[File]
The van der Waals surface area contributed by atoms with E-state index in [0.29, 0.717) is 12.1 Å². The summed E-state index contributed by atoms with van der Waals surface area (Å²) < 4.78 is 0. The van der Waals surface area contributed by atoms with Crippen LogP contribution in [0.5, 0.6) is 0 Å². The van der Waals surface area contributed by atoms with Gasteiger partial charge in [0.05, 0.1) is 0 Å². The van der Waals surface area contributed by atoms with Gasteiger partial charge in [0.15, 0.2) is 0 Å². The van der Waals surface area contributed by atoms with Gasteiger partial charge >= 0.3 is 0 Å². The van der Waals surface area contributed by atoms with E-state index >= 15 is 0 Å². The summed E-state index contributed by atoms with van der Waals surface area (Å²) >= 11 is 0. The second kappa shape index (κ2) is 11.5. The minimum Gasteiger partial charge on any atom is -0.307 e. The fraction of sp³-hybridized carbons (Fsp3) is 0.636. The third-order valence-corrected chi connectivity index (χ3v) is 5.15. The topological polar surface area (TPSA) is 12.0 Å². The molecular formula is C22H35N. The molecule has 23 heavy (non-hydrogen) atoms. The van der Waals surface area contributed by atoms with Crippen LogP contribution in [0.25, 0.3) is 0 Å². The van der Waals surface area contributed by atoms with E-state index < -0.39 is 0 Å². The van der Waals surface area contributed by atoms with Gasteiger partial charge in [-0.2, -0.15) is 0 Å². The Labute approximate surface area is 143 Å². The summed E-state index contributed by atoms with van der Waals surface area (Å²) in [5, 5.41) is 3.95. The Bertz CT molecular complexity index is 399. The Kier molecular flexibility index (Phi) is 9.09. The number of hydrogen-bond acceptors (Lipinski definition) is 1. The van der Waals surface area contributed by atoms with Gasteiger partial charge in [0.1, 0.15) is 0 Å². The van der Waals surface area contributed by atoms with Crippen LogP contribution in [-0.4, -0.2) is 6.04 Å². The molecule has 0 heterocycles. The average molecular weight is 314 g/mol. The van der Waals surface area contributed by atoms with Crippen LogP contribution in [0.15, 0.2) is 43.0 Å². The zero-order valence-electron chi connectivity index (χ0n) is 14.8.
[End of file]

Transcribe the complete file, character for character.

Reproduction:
The van der Waals surface area contributed by atoms with E-state index in [0.29, 0.717) is 12.1 Å². The summed E-state index contributed by atoms with van der Waals surface area (Å²) < 4.78 is 0. The van der Waals surface area contributed by atoms with Crippen LogP contribution in [0.5, 0.6) is 0 Å². The van der Waals surface area contributed by atoms with Gasteiger partial charge in [0.05, 0.1) is 0 Å². The van der Waals surface area contributed by atoms with Gasteiger partial charge in [0.15, 0.2) is 0 Å². The van der Waals surface area contributed by atoms with Gasteiger partial charge >= 0.3 is 0 Å². The van der Waals surface area contributed by atoms with E-state index >= 15 is 0 Å². The summed E-state index contributed by atoms with van der Waals surface area (Å²) >= 11 is 0. The second kappa shape index (κ2) is 11.5. The minimum Gasteiger partial charge on any atom is -0.307 e. The fraction of sp³-hybridized carbons (Fsp3) is 0.636. The third-order valence-corrected chi connectivity index (χ3v) is 5.15. The topological polar surface area (TPSA) is 12.0 Å². The molecular formula is C22H35N. The molecule has 23 heavy (non-hydrogen) atoms. The van der Waals surface area contributed by atoms with Crippen LogP contribution in [0.25, 0.3) is 0 Å². The van der Waals surface area contributed by atoms with E-state index < -0.39 is 0 Å². The van der Waals surface area contributed by atoms with Gasteiger partial charge in [-0.2, -0.15) is 0 Å². The Labute approximate surface area is 143 Å². The summed E-state index contributed by atoms with van der Waals surface area (Å²) in [5, 5.41) is 3.95. The Bertz CT molecular complexity index is 399. The Kier molecular flexibility index (Phi) is 9.09. The number of hydrogen-bond acceptors (Lipinski definition) is 1. The van der Waals surface area contributed by atoms with Gasteiger partial charge in [0.1, 0.15) is 0 Å². The van der Waals surface area contributed by atoms with Crippen LogP contribution in [-0.4, -0.2) is 6.04 Å². The molecule has 0 heterocycles. The average molecular weight is 314 g/mol. The van der Waals surface area contributed by atoms with Crippen LogP contribution in [0.15, 0.2) is 43.0 Å². The zero-order valence-electron chi connectivity index (χ0n) is 14.8.